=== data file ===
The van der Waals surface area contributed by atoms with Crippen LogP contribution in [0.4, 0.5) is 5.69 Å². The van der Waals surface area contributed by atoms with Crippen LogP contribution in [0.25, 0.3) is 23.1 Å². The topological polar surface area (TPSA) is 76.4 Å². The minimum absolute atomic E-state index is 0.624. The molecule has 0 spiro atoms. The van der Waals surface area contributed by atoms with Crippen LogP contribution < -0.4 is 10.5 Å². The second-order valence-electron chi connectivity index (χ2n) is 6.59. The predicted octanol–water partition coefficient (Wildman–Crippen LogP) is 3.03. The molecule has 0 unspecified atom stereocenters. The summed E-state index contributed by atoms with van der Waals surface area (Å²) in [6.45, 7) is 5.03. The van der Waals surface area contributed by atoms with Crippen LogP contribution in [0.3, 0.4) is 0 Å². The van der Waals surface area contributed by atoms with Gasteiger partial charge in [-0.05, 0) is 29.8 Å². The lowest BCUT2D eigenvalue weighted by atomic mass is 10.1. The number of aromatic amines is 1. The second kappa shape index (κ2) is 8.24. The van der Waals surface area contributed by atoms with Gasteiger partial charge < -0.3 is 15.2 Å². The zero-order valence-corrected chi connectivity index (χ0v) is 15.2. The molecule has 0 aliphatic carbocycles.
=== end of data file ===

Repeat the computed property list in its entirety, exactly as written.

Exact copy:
The van der Waals surface area contributed by atoms with Crippen LogP contribution in [0.4, 0.5) is 5.69 Å². The van der Waals surface area contributed by atoms with Crippen LogP contribution in [0.25, 0.3) is 23.1 Å². The topological polar surface area (TPSA) is 76.4 Å². The minimum absolute atomic E-state index is 0.624. The molecule has 0 spiro atoms. The van der Waals surface area contributed by atoms with Crippen LogP contribution < -0.4 is 10.5 Å². The second-order valence-electron chi connectivity index (χ2n) is 6.59. The predicted octanol–water partition coefficient (Wildman–Crippen LogP) is 3.03. The molecule has 0 unspecified atom stereocenters. The summed E-state index contributed by atoms with van der Waals surface area (Å²) in [6.45, 7) is 5.03. The van der Waals surface area contributed by atoms with Crippen LogP contribution in [0.3, 0.4) is 0 Å². The van der Waals surface area contributed by atoms with Gasteiger partial charge in [-0.05, 0) is 29.8 Å². The lowest BCUT2D eigenvalue weighted by atomic mass is 10.1. The number of aromatic amines is 1. The second kappa shape index (κ2) is 8.24. The van der Waals surface area contributed by atoms with Gasteiger partial charge < -0.3 is 15.2 Å². The zero-order valence-corrected chi connectivity index (χ0v) is 15.2. The molecule has 0 aliphatic carbocycles.